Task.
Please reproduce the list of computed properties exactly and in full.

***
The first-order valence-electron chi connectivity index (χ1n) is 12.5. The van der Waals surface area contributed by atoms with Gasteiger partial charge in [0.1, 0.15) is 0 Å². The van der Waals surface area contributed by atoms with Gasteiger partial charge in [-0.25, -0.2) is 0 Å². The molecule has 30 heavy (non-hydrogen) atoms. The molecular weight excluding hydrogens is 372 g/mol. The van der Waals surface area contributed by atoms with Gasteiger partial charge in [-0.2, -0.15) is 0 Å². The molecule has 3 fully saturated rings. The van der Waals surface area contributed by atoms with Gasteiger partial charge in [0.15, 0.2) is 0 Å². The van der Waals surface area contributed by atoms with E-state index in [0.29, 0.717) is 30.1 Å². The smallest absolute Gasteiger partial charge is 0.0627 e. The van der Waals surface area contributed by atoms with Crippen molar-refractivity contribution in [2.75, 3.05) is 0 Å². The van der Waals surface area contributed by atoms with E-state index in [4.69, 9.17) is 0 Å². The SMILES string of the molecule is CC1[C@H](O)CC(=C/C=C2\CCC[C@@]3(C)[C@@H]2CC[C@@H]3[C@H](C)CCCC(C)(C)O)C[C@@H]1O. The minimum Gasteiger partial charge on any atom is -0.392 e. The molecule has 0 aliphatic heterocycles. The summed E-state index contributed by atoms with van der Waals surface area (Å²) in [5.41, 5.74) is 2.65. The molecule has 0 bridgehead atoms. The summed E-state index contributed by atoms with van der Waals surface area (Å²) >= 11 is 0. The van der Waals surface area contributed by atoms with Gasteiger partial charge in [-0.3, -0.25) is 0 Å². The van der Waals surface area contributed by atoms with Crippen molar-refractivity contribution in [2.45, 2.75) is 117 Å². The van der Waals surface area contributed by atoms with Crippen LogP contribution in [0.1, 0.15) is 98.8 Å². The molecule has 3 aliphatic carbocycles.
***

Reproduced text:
The first-order valence-electron chi connectivity index (χ1n) is 12.5. The van der Waals surface area contributed by atoms with Gasteiger partial charge in [0.1, 0.15) is 0 Å². The van der Waals surface area contributed by atoms with Gasteiger partial charge in [-0.25, -0.2) is 0 Å². The molecule has 30 heavy (non-hydrogen) atoms. The molecular weight excluding hydrogens is 372 g/mol. The van der Waals surface area contributed by atoms with Gasteiger partial charge in [-0.2, -0.15) is 0 Å². The molecule has 3 fully saturated rings. The van der Waals surface area contributed by atoms with Gasteiger partial charge in [0.15, 0.2) is 0 Å². The van der Waals surface area contributed by atoms with E-state index in [0.29, 0.717) is 30.1 Å². The smallest absolute Gasteiger partial charge is 0.0627 e. The van der Waals surface area contributed by atoms with Crippen molar-refractivity contribution in [2.75, 3.05) is 0 Å². The van der Waals surface area contributed by atoms with E-state index in [4.69, 9.17) is 0 Å². The SMILES string of the molecule is CC1[C@H](O)CC(=C/C=C2\CCC[C@@]3(C)[C@@H]2CC[C@@H]3[C@H](C)CCCC(C)(C)O)C[C@@H]1O. The minimum Gasteiger partial charge on any atom is -0.392 e. The molecule has 0 aliphatic heterocycles. The summed E-state index contributed by atoms with van der Waals surface area (Å²) in [5.41, 5.74) is 2.65. The molecule has 0 bridgehead atoms. The summed E-state index contributed by atoms with van der Waals surface area (Å²) >= 11 is 0. The van der Waals surface area contributed by atoms with Gasteiger partial charge in [-0.3, -0.25) is 0 Å². The van der Waals surface area contributed by atoms with Crippen molar-refractivity contribution in [2.45, 2.75) is 117 Å². The van der Waals surface area contributed by atoms with Crippen LogP contribution in [0.1, 0.15) is 98.8 Å². The molecule has 3 aliphatic carbocycles.